Frontier Former Editor

January 21, 2008

Maybe the little things do count more

Filed under: Blacksburg, bureaucracy, observations, old college days, rationality, schools, Virginia, Virginia Tech — Frontier Former Editor @ 4:35 pm

I spent part of the coldest day of this year in Blacksburg, Va. Sunday and picked up this little piece of literature: (more…)

December 6, 2007

We live in a truly enlightened age . . . . my ass

Things have been a little off in my world lately, but I’ve recently come to the conclusion that Barbara Walters has done a great service to the world – she’s shown just how low the state of education in this country has fallen.

Case in point, Sherry Shepherd . . . .


Ms. Shepherd’s recent observations that Christianity predates even Greek and early Roman civilization and quite possibly man and dinosaurs is a great relief to me.  I was wondering just how stupid that American society has become, and Shepherd has graciously provided a quantifiable benchmark to measure that stupidity.


April 18, 2007

I stand corrected . . . .

Filed under: crime, mad bombers, schools — Frontier Former Editor @ 1:56 pm

Raincoaster brought this to my attention.

April 29, 2006

The world turned upside down . . . or at least knocked on its side

Filed under: doomed to repeat, humor, old times, schools, societal niceties — Frontier Former Editor @ 10:48 pm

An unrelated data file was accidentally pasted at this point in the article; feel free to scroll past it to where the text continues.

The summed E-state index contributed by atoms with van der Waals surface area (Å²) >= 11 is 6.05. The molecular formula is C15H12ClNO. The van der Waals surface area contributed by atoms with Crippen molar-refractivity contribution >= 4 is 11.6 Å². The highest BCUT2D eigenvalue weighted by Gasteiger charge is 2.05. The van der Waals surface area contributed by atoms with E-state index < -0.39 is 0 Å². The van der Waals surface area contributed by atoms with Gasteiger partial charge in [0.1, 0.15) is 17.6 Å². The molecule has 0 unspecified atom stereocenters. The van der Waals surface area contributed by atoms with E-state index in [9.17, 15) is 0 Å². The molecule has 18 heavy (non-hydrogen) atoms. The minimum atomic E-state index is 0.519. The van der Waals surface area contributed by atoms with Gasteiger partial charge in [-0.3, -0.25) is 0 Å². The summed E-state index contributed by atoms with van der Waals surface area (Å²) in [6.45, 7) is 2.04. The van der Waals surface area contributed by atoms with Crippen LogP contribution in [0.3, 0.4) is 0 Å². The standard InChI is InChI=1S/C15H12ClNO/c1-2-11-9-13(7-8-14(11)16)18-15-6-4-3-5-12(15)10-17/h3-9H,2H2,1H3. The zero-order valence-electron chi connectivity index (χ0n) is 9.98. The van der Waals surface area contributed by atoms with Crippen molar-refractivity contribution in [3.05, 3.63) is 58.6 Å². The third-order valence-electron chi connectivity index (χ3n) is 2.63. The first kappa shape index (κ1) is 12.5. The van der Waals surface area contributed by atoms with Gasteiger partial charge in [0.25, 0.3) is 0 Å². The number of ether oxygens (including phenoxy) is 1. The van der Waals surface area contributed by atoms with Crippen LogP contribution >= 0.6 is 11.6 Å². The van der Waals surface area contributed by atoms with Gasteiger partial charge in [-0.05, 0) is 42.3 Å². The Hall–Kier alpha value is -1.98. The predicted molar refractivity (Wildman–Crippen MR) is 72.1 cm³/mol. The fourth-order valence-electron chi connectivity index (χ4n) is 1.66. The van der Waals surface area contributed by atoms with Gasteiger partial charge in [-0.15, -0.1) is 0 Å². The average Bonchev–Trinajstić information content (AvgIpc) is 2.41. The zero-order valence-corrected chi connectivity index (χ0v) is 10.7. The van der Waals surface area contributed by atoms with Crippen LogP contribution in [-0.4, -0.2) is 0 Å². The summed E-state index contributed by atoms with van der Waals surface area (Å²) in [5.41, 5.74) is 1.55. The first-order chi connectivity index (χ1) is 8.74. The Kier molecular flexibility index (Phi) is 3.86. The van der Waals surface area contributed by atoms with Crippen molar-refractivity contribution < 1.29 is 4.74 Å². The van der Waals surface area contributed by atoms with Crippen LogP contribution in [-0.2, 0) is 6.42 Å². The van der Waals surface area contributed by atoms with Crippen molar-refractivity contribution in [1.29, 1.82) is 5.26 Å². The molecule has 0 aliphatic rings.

To set the scene for this post, the following photos are of Powell Valley High School’s prom on April 29, 2006. The school, located just outside Big Stone Gap, Va., rented the former Hotel Norton in Norton, Va. for the prom.

Having taken the photos, and having some experience scanning crowds from covering a prison riot and various other scens of civil unrest or tension, I was able to discern a couple of things:

– For every person in formal wear – male or female – there are roughly three to four parents, friends or family members in, let’s say, sit-around-the-house casual.

– This was the prom: not the pre-prom mingling or the post-prom party – the prom.

Proms in this neck of the woods have evolved, or devolved, into sessions in which the proud promgoers literally promenade before a line of parents bearing cameras and making commentary on each couple’s fashion choices.

It doesn’t seem to jibe with what proms were when I was in high school. Feel free to express your own recollections or opinions.

Blog at